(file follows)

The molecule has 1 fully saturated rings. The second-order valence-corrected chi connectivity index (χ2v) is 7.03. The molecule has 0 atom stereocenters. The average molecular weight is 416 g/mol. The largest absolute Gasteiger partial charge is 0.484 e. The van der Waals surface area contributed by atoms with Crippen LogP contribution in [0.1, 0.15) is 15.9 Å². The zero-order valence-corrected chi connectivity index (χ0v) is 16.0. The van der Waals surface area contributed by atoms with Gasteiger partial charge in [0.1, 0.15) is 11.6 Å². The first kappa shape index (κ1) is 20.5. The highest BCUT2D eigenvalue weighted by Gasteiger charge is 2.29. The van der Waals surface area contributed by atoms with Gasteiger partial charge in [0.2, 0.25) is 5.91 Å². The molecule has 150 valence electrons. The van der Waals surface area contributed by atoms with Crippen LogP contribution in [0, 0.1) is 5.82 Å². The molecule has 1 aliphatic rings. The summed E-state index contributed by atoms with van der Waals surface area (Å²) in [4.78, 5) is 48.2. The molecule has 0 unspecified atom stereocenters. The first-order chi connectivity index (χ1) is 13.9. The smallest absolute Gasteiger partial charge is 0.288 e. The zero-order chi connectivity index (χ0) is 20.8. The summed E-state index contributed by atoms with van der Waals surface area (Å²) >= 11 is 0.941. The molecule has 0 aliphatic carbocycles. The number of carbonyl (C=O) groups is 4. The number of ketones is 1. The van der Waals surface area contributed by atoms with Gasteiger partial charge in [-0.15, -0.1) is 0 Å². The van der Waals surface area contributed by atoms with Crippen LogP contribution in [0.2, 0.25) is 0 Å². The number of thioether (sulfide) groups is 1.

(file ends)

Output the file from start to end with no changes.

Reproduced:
The molecule has 1 fully saturated rings. The second-order valence-corrected chi connectivity index (χ2v) is 7.03. The molecule has 0 atom stereocenters. The average molecular weight is 416 g/mol. The largest absolute Gasteiger partial charge is 0.484 e. The van der Waals surface area contributed by atoms with Crippen LogP contribution in [0.1, 0.15) is 15.9 Å². The zero-order valence-corrected chi connectivity index (χ0v) is 16.0. The van der Waals surface area contributed by atoms with Gasteiger partial charge in [0.1, 0.15) is 11.6 Å². The first kappa shape index (κ1) is 20.5. The highest BCUT2D eigenvalue weighted by Gasteiger charge is 2.29. The van der Waals surface area contributed by atoms with Gasteiger partial charge in [0.2, 0.25) is 5.91 Å². The molecule has 150 valence electrons. The van der Waals surface area contributed by atoms with Crippen LogP contribution in [0, 0.1) is 5.82 Å². The molecule has 1 aliphatic rings. The summed E-state index contributed by atoms with van der Waals surface area (Å²) in [4.78, 5) is 48.2. The molecule has 0 unspecified atom stereocenters. The first-order chi connectivity index (χ1) is 13.9. The smallest absolute Gasteiger partial charge is 0.288 e. The zero-order chi connectivity index (χ0) is 20.8. The summed E-state index contributed by atoms with van der Waals surface area (Å²) >= 11 is 0.941. The molecule has 0 aliphatic carbocycles. The number of carbonyl (C=O) groups is 4. The number of ketones is 1. The van der Waals surface area contributed by atoms with Gasteiger partial charge in [-0.15, -0.1) is 0 Å². The van der Waals surface area contributed by atoms with Crippen LogP contribution in [0.2, 0.25) is 0 Å². The number of thioether (sulfide) groups is 1.